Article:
SOME FORMER SITES OF TU LI PA SYLVESTRIS SUFFOLK F. W .
T h e wild tulip was probably introduced into Britain by the R o m a n s and a number of sites where it still occurs, or has been reported, are on or close to Roman Settlements. At Hacheston there was an extensive Roman Villa. In addition to its present site in this parish there was formerly a colony on the wide grassy verge bordering the old Roman road from Hacheston to Easton, about half a mile from the road junction at Hacheston. A f t e r a tall hedge was cut down to field level conditions became unfavourable. No leaves or flowers have been seen for about twenty years. It is suggested that the present colony at Hacheston originated from bulbs removed from the Easton roadside verge. In 1932 Miss C. E. Harrison, the Headmistress of Sproughton School, brought a wild tulip flower to the Ipswich Museum for identification. The specimen was found at Sproughton by a girl pupil as her contribution to the school wild flower competition. I visited the site, then a grazing pasture, and was shown a well-established colony growing almost on the bank of the River Gipping. There were about a hundred leaves but no further flowers. Apparently the site had been known to a few locals for many years and I was told that there were never more than one or two flowers in any season. DĂźring the War the pasture was ploughed-up and an old willow which had given the colony some protection cut down. However the tulip survived until 1962, although ploughing continued to cut into the site and expose the bulbs. In 1954 there were six flowers. On the 30th April 1955, thirteen flowers were open, a unique occasion. In the following years the colony declined and no flowers were seen again until 1959 when two were observed on the 24th April. The colony was finally destroyed by agricultural activities. In the spring of 1961 I found that old cabbage stalks and other field debris had been deposited on this very site. 1 managed to remove the majority. I think that crop spraying finally exterminated the Sproughton colony, and no leaves could be found in 1962. All had not been lost for in 1954 a few bulbs exposed by ploughing were taken and planted in the grounds of Park House, Saxmundham. These have survived and increased, although I understand have never flowered. Trans. S u f f . Nat. Vol. 18 pari 1.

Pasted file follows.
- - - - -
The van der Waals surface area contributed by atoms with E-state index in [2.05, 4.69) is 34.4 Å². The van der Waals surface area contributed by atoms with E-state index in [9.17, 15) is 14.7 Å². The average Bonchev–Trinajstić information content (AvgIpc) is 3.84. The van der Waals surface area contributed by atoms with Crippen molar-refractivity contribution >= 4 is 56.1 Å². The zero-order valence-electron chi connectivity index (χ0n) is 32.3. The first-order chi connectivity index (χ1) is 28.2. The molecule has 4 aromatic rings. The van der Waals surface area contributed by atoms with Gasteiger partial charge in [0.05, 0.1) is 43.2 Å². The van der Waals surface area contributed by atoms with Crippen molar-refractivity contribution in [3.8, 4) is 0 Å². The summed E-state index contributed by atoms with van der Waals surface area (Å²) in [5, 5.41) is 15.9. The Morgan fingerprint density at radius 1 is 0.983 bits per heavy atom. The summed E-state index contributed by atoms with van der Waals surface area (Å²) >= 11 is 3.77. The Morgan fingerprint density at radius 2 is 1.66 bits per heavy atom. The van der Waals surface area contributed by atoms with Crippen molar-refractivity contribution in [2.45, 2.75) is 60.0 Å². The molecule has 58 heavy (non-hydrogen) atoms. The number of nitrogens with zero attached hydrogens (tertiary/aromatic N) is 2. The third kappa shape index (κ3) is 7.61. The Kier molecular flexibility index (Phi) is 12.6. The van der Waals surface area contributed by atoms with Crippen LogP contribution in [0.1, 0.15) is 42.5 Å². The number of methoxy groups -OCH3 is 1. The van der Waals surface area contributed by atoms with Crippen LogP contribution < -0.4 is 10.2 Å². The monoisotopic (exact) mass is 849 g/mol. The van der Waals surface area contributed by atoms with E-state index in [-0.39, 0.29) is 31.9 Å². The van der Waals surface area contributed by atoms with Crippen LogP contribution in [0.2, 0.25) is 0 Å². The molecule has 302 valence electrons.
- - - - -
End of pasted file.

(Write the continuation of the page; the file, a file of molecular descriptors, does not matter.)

S O M E FORMER SITES IN S U F F O L K
T h e Sproughton colony was probably of ancient origin. Some years ago a large number of old walnuts were dredged f r o m the river near this spot. These were thought to date back to R o m a n times and possibly originated from the Roman Villa at Baylham. It is very feasible that a bulb was washed down from Baylham or another site and deposited at this point. A record of the late S. J. Batchelder, an Ipswich Botanist, gave a locality at Bury St. Edmunds. This was a small spinney, end of garden of 5, Southgate G r e e n , the property of Mr. & Mrs. B. Wolton. On a visit in 1955 I could find only a few leaves in the spinney. Mrs. Wolton had transferred bulbs to a rockery near the house, and two were flowering. On this site was once a small hospital for leprous maidens. In recent years road and other developments have taken place at Southgate G r e e n and there is now no trace of the spinney colony. A b o u t twenty years ago the Misses B. & R. Copinger Hill showed me an old pasture at Darsham where wild tulips had been found. Although we made a careful search we failed to find leaves or flowers. Hind's Flora gives 'meadow near D a r h s a m Hall'. At a talk on Suffolk Wild Flowers given a few years ago I showed a slide of the Hacheston flowers. Afterwards I was told that wild tulips used to grow on the site of a Romano-British Settlement at Ashbocking. A search of the area was unsuccessful. Various changes have taken place and I fear that the coiony has been destroyed. Bulbs of cultivated tulips are frequently thrown out with garden rubbish and can be found growing in various sites in the County: wayside verges, ditches, pits and edges of woods and copses. They rarely become naturalised. Sometimes they are recorded in error for Tulipa sylvestris.
F. W. Simpson, Road, Ipswich IP4
Trans. S u f f . Nat. Vol. 18 part 1.